If you’re worried about heart disease, you’re not alone. It’s the leading cause of death in Bermuda for men and women of all ages combined. Heart disease kills about 17.9 million people per year worldwide—85% are due to heart attack or stroke.
This statistic is indeed scary! But, the good news is that a majority of heart diseases are preventable. It’s time to understand heart disease and the steps you can take to prevent it. To learn more, read on.
What Causes Heart Disease?
Heart disease or cardiovascular disease is a catch-all term for many conditions that affect the heart. It includes narrowed or blocked blood vessels, damage to nerves in the heart, and when arteries become narrow and clogged. Other conditions such as an abnormal heart rhythm, an enlarged heart, and narrowing of the valves can all occur and contribute to the development of heart disease.
Some types of heart disease can be inherited or passed on through genes from parents to their children. Other heart disease causes develop over time due to lifestyle factors, such as:
- Smoking Habits
- Sedentary Lifestyle
Atherosclerosis, or clogged arteries, is one of the most common causes of heart disease. Clogging of the arteries is due to the build-up of plaque containing fat, cholesterol, calcium, and other substances. As a result, arteries narrow and restrict blood flow to the heart. Plaques can also rupture, causing blood clots that stop blood flow through the arteries. The heart receives insufficient oxygen-rich blood, resulting in chest pain.
Risk Factors for Heart Disease
Though certain risk factors are out of your control, there are some that you can change. Knowing which ones are most important can help you make good decisions regarding your health.
Heart problems increase as you get older, particularly after age 45 in men and 55 in women.
Men have a greater chance of having a heart attack at an earlier age than women. However, this difference narrows with age. The risk of heart disease also increases after menopause when estrogen levels decrease in women.
Your risk for heart disease increases if a parent or sibling has been diagnosed with heart disease before the age of 65 (for females) or 55 (for males).
High levels of low-density lipoprotein (LDL) and low levels of high-density lipoprotein (HDL) contribute to the build-up of fatty deposits in arteries. On the other hand, high blood pressure (hypertension makes the heart work harder than it should, increasing your likelihood of developing heart failure.
If you quit smoking as soon as possible, your chance of developing heart disease drops dramatically within 5 years of quitting smoking.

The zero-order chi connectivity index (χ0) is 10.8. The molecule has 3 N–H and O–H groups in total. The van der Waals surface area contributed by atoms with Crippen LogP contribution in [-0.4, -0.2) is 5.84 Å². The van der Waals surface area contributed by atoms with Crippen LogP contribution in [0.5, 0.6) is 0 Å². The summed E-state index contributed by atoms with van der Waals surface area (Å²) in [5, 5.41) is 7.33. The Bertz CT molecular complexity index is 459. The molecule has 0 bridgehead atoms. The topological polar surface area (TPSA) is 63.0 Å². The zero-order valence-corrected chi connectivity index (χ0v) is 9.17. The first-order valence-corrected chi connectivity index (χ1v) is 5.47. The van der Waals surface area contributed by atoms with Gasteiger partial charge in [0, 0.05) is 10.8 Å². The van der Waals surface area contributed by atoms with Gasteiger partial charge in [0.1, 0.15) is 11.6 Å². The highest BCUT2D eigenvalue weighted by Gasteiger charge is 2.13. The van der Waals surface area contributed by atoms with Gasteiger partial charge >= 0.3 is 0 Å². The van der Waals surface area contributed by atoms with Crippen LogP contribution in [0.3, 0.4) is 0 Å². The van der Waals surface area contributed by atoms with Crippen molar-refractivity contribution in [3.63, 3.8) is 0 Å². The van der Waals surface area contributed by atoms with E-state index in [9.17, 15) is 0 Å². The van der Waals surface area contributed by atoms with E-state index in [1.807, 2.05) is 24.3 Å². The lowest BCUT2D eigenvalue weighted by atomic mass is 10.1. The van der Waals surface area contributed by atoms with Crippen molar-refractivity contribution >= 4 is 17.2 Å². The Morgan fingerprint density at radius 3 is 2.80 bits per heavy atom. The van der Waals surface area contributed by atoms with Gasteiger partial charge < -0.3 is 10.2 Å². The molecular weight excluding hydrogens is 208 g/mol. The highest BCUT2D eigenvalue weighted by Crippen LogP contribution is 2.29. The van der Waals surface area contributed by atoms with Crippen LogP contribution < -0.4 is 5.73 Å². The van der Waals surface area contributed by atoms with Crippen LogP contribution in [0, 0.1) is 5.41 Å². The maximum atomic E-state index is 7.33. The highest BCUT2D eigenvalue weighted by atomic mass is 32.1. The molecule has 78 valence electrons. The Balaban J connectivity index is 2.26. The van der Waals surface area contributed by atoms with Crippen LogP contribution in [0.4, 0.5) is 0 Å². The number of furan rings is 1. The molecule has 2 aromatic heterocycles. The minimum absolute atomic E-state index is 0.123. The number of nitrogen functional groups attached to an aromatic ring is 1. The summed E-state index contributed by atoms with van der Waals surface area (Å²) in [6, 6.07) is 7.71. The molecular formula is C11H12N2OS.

When uncontrolled blood sugar levels damage the arteries, it takes longer for the body to repair the damage and thus making you more susceptible to a heart attack. Diabetic patients are at a two to four times greater risk of heart attacks than non-diabetics.
Being Overweight or Obese
If you have a poor diet and lack physical activity, this can increase your weight. Excessive weight leads to high blood pressure and high cholesterol, which are risk factors for heart disease.
Excessive Alcohol Use
Heavy alcohol intake can raise blood pressure and damage the heart muscle. It also increases triglyceride levels (fatty substances in the blood) and can contribute to high blood pressure, irregular heartbeat, stroke, and other heart-related problems.
Heart Disease Symptoms
In some cases, heart disease may go undetected and not cause any symptoms until a person experiences signs or symptoms of heart failure or a heart attack. Heart attacks can be silent or full of warning signs, but the results can be life-threatening in both cases.
The symptoms of heart disease also differ depending on the underlying cause. If your condition is congenital, you’ll experience heart murmurs.
Here are some symptoms most common to heart conditions:
- Shortness of breath
- Chest discomfort
- Chest tightness
- Fast heartbeat
- Pain or discomfort in the chest (angina); Angina pain may even feel like indigestion.
- Pain in your upper body, including arms, neck, jaw, back, and stomach
- Swelling in legs or feet (edema)
- Breaking out into a cold sweat
The more of these symptoms you experience, the more likely you will have a heart attack. If you are experiencing these warning signs, call 911 immediately.
How to Diagnose Heart Problems
Knowing your risk and conducting regular screenings can help prevent heart disease. If you suspect a heart problem, the next step is to schedule a doctor’s appointment. The doctor may do a physical exam and take your medical history at the appointment. The history questionnaire will include questions about your symptoms, risk factors for heart disease, lifestyle, medications, and any family history of heart disease.
Physical exams may include:
- Taking your temperature, pulse rate, and blood pressure.
- Listening to your breathing sounds and feeling for an irregular heartbeat.